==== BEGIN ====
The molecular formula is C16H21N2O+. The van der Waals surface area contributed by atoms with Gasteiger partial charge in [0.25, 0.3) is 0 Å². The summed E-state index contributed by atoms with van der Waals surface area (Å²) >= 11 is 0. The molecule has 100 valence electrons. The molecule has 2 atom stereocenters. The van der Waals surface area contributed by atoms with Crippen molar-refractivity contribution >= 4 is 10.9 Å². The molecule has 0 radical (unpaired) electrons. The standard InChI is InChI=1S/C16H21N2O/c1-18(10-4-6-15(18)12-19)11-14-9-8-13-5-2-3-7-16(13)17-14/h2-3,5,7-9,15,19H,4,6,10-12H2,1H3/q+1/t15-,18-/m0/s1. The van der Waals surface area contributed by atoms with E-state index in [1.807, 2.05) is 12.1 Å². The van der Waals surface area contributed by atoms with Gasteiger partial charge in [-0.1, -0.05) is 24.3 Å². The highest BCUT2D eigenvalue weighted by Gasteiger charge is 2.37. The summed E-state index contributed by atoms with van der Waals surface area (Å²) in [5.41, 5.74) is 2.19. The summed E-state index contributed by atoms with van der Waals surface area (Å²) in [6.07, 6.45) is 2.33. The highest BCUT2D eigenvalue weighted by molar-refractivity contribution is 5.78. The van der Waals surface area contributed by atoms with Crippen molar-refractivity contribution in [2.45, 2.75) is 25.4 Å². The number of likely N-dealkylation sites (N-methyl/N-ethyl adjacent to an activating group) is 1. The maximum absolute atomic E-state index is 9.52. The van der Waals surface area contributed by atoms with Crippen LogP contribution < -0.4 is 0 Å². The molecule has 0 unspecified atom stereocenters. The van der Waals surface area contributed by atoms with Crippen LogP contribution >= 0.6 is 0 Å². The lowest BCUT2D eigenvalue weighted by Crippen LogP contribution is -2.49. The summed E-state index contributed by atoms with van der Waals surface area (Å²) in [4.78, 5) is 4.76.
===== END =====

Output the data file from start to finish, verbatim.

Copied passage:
The molecular formula is C16H21N2O+. The van der Waals surface area contributed by atoms with Gasteiger partial charge in [0.25, 0.3) is 0 Å². The summed E-state index contributed by atoms with van der Waals surface area (Å²) >= 11 is 0. The molecule has 100 valence electrons. The molecule has 2 atom stereocenters. The van der Waals surface area contributed by atoms with Crippen molar-refractivity contribution >= 4 is 10.9 Å². The molecule has 0 radical (unpaired) electrons. The standard InChI is InChI=1S/C16H21N2O/c1-18(10-4-6-15(18)12-19)11-14-9-8-13-5-2-3-7-16(13)17-14/h2-3,5,7-9,15,19H,4,6,10-12H2,1H3/q+1/t15-,18-/m0/s1. The van der Waals surface area contributed by atoms with E-state index in [1.807, 2.05) is 12.1 Å². The van der Waals surface area contributed by atoms with Gasteiger partial charge in [-0.1, -0.05) is 24.3 Å². The highest BCUT2D eigenvalue weighted by Gasteiger charge is 2.37. The summed E-state index contributed by atoms with van der Waals surface area (Å²) in [5.41, 5.74) is 2.19. The summed E-state index contributed by atoms with van der Waals surface area (Å²) in [6.07, 6.45) is 2.33. The highest BCUT2D eigenvalue weighted by molar-refractivity contribution is 5.78. The van der Waals surface area contributed by atoms with Crippen molar-refractivity contribution in [2.45, 2.75) is 25.4 Å². The number of likely N-dealkylation sites (N-methyl/N-ethyl adjacent to an activating group) is 1. The maximum absolute atomic E-state index is 9.52. The van der Waals surface area contributed by atoms with Crippen LogP contribution < -0.4 is 0 Å². The molecule has 0 unspecified atom stereocenters. The van der Waals surface area contributed by atoms with Crippen LogP contribution >= 0.6 is 0 Å². The lowest BCUT2D eigenvalue weighted by Crippen LogP contribution is -2.49. The summed E-state index contributed by atoms with van der Waals surface area (Å²) in [4.78, 5) is 4.76.